Using VR, the work depicts an absurd moment of disbelief and fear experienced by refugees and immigrants who had to leave their homes due to wars, economic situations, or climate changes. The protagonist, wandering through a beach in Greece, the Texas desert, and a Slovenian forest, hides in a gloomy space, trying to escape from someone. The memories of his lost home in his mind slowly decay. In the forest, an eerily moving figure suddenly appears and threateningly confronts the protagonist. The work examines and offers a visual depiction of the internal processes of a person forced into extreme circumstances where they had to leave their home and fight for their life in an unknown land they arrive in. The viewers enter the minds of refugees and experience their feelings, the memories of homes they had to leave behind, as well as fear and desperation when faced with hostility and uncertainty in a new environment.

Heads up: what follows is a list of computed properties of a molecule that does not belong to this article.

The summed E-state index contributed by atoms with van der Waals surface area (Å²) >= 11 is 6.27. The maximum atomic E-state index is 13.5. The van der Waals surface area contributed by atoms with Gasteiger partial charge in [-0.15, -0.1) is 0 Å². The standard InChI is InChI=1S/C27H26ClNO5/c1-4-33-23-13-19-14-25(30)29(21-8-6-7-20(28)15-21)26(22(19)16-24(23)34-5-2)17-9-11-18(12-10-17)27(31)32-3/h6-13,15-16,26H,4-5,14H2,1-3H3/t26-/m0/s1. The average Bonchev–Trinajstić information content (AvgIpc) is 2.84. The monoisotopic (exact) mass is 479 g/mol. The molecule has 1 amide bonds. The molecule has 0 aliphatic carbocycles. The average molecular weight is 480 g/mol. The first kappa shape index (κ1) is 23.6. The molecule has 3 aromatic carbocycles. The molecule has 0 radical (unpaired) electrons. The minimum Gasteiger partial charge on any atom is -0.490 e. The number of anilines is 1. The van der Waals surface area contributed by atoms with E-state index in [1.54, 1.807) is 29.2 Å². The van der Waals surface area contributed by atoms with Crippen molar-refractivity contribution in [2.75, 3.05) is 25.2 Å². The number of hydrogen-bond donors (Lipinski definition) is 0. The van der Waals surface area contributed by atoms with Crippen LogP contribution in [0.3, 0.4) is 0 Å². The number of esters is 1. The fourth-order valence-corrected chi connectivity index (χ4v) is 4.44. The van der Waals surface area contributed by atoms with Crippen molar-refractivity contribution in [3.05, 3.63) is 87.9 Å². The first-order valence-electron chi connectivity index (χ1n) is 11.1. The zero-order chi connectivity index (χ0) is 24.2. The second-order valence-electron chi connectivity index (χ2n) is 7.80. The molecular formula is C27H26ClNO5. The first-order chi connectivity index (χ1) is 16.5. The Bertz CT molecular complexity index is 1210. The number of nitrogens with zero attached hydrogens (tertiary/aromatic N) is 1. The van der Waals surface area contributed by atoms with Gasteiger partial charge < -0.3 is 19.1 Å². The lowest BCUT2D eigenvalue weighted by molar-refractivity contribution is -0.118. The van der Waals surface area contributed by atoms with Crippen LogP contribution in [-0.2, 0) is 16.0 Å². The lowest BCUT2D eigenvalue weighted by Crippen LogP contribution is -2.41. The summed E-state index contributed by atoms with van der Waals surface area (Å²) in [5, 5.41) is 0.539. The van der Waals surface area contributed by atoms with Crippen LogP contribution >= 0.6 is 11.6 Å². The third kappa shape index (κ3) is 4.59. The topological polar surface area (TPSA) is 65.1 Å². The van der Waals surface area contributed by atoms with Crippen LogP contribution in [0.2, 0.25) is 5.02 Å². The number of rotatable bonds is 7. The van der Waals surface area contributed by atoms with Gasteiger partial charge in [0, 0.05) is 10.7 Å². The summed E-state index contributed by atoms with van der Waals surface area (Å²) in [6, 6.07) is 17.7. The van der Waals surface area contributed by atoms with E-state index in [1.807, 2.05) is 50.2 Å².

In Japan, the issues surrounding refugees and immigrants tend to be seen as events in distant countries, but there are many people in Japan who were forced to relocate to survive. It is just that many of us do not pay attention to these cases. It is easy to imagine this work generates a criticism that argues the relevance of social issues as a theme of artwork and that a documentary film is the best way to portray it. Yet, I find an opportunity for learning in entertainment, which may trigger the interest of those who do not watch documentary films. VR can take us to another world instantly. We encounter a mysterious person in a forest where the person’s face is obscured. This VR work instigates such eeriness and lets us feel the anxiety refugees and immigrants experience, although it may be minute in comparison. I find the dark atmosphere seen in VR games often tedious, yet this work incorporated the dark undertone into the overall concept well. (HASEGAWA Ai)
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